Oh to be swiped by The New Republic –and to be fortunate enough to have a forum in which to reply.
The lead editorial of the October 28 issue chided various reporters–including The New York Times‘s Michael Gordon and Maureen Dowd and myself–for having “gasped” when CIA director George Tenet declassified the agency’s assessment of the threat from Baghdad.
I was indeed one of several journalists–and members of Congress–who considered it significant that Tenet, in an October 8 letter to the Senate intelligence committee, reported the CIA had concluded that “Baghdad for now appears to be drawing a line short of conducting terrorist attacks with conventional or CBW [chemical and biological weapons] against the United States.” The agency eggheads also believed that Saddam Hussein “probably would become much less constrained in adopting terrorist actions” and in “assisting Islamist terrorists in conducting a WMD [weapons of mass destruction] attack against the United States,” if Washington were about to strike Iraq. In other words, Saddam is not likely to hit the United States or collaborate with al Qaeda, unless the United States assaults Iraq.
As I noted, this is not the picture George W. Bush and his lieutenants have been presenting the public. (Click here to read the column that peeved TNR.) Days before the release of Tenet’s letter, Bush characterized Saddam as a “threat…that could bring sudden terror and suffering to America,” and he called the Iraqi dictator a “significant” danger to the United States. More recently, Bush has ramped up his anti-Saddam rhetoric and claimed that Saddam hopes to deploy al Qaeda as his own “forward army” against the West and that he “is a man who we know has had connections with al Qaeda.” None of that squares with the CIA information.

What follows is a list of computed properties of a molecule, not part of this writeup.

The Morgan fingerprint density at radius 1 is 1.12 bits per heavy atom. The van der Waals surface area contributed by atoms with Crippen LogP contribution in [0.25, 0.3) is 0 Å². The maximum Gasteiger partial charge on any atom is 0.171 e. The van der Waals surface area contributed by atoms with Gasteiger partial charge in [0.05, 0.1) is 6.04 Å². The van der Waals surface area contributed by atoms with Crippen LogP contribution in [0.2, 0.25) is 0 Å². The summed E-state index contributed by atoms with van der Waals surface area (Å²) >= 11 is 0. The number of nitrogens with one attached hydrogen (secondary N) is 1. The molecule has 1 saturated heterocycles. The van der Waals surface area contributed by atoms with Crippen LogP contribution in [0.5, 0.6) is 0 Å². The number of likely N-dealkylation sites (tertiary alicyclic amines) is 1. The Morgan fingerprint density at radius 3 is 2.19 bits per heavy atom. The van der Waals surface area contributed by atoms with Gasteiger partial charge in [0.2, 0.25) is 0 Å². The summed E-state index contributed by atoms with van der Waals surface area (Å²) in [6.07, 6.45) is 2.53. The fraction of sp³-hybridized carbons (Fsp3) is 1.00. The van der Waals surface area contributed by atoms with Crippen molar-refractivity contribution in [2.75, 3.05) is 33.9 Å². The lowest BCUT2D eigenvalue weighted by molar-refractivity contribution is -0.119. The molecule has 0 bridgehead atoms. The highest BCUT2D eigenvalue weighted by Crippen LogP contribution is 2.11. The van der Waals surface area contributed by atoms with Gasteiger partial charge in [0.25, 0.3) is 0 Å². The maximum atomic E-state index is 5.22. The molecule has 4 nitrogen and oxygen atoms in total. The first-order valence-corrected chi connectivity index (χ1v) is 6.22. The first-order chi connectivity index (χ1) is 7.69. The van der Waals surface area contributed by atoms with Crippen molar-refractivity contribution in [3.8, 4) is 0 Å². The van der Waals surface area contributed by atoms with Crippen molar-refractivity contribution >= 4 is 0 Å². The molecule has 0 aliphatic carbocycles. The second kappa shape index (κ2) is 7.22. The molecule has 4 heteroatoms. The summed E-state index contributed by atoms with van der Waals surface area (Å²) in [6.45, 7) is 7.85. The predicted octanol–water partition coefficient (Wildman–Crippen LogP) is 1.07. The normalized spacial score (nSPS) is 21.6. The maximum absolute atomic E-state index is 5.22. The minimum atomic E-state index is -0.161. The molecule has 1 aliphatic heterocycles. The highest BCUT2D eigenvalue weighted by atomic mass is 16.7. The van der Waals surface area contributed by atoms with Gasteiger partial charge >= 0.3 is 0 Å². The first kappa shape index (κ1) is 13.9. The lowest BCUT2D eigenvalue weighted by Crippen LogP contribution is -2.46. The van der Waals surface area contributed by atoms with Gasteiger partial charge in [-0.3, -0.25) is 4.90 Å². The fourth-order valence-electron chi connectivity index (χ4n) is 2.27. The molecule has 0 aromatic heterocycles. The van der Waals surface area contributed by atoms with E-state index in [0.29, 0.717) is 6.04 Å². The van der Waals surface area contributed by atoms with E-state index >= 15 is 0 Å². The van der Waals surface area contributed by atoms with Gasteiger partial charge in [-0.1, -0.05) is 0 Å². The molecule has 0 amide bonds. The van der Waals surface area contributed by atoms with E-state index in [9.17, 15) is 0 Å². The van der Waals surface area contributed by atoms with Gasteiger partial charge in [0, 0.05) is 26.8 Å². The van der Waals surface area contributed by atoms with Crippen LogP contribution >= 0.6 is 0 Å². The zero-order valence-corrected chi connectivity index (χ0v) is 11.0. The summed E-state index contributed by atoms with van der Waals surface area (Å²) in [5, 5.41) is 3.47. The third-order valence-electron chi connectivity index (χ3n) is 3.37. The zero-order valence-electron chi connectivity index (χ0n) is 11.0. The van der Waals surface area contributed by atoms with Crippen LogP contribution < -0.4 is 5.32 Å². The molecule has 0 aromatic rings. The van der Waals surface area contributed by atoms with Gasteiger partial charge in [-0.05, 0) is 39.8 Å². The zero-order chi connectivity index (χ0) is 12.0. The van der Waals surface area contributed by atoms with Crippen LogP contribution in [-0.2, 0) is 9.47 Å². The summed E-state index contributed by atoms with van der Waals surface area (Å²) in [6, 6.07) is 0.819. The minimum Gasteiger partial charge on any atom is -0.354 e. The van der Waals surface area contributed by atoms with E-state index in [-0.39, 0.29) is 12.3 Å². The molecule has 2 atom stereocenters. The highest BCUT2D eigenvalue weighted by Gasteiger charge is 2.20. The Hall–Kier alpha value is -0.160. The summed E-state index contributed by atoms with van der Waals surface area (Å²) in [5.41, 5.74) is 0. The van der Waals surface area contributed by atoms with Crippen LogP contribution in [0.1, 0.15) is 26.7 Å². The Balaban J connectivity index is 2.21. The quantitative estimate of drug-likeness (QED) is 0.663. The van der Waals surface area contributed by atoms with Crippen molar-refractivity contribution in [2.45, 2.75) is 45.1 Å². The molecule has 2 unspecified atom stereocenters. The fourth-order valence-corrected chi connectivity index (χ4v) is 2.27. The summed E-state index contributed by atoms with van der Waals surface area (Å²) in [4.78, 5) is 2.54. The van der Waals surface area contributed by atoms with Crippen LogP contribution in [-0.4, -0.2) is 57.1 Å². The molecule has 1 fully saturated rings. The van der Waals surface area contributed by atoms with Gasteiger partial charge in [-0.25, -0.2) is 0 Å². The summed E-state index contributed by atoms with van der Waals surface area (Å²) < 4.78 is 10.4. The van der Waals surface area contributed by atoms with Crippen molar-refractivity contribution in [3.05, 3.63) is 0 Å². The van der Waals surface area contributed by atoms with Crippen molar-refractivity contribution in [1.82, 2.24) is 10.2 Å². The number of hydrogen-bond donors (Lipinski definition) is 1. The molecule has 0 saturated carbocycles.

So what’s TNR‘s beef? In its own words: “What the breathless commentators seem not to have noticed is that Tenet’s ‘revelation’ isn’t a revelation at all; CIA dovishness on Iraq is nothing new.” [Sorry, the editorial is not available on the magazine’s website–so no hot link here.]
What Tenet had conveyed could not be trusted, the magazine asserted, because the CIA is soft on Iraq. Exhibit A: “the Agency’s reluctance to confront Saddam dates back to the aftermath of the Gulf war, when the CIA grew opposed to assisting the Kurdish and Shia rebellions against the dictator.” This brief history lesson ignores a key fact: the first President Bush decided not to back the uprisings. It was not the CIA’s call, and Bush and his foreign policy advisers, for better or worse, feared that the rise of a Shiite state in the south and a Kurdish one in the north would destabilize the area. Thus, Iraqis who had been encouraged to rise up against Saddam were sold out. (See the film Three Kings.) But as journalist Mark Perry notes in his book Eclipse, an examination of the CIA during the first Bush presidency, in early April 1991, before the rebellions were quashed, “a specially trained eleven-man CIA paramilitary team was dropped into northern Iraq. There was still a hope that the Kurds might somehow score a major victory and establish a semi-independent Kurdish state.” The CIA team made contact with Kurdish rebel leaders, but it was too late. The revolt was soon put down by Saddam’s murderous henchmen.